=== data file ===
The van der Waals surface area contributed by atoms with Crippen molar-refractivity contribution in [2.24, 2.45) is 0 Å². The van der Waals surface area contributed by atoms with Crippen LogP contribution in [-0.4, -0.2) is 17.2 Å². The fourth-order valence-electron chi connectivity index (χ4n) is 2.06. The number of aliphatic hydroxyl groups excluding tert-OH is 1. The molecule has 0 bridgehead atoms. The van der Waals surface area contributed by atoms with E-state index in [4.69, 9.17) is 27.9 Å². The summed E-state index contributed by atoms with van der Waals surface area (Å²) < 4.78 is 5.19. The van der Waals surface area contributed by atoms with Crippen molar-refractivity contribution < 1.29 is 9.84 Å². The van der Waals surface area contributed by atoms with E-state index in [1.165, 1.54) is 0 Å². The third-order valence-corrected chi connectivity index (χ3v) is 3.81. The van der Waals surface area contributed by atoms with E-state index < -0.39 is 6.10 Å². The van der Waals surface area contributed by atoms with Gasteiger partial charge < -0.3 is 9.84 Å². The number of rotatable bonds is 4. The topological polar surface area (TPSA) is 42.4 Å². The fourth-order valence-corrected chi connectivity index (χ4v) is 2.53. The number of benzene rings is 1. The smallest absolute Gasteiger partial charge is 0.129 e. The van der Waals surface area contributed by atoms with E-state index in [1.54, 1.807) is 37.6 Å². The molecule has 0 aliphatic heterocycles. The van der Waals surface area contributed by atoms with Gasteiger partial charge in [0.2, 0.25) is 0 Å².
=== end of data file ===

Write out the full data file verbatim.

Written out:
The van der Waals surface area contributed by atoms with Crippen molar-refractivity contribution in [2.24, 2.45) is 0 Å². The van der Waals surface area contributed by atoms with Crippen LogP contribution in [-0.4, -0.2) is 17.2 Å². The fourth-order valence-electron chi connectivity index (χ4n) is 2.06. The number of aliphatic hydroxyl groups excluding tert-OH is 1. The molecule has 0 bridgehead atoms. The van der Waals surface area contributed by atoms with E-state index in [4.69, 9.17) is 27.9 Å². The summed E-state index contributed by atoms with van der Waals surface area (Å²) < 4.78 is 5.19. The van der Waals surface area contributed by atoms with Crippen molar-refractivity contribution < 1.29 is 9.84 Å². The van der Waals surface area contributed by atoms with E-state index in [1.165, 1.54) is 0 Å². The third-order valence-corrected chi connectivity index (χ3v) is 3.81. The van der Waals surface area contributed by atoms with E-state index < -0.39 is 6.10 Å². The van der Waals surface area contributed by atoms with Gasteiger partial charge < -0.3 is 9.84 Å². The number of rotatable bonds is 4. The topological polar surface area (TPSA) is 42.4 Å². The fourth-order valence-corrected chi connectivity index (χ4v) is 2.53. The number of benzene rings is 1. The smallest absolute Gasteiger partial charge is 0.129 e. The van der Waals surface area contributed by atoms with E-state index in [1.54, 1.807) is 37.6 Å². The molecule has 0 aliphatic heterocycles. The van der Waals surface area contributed by atoms with Gasteiger partial charge in [0.2, 0.25) is 0 Å².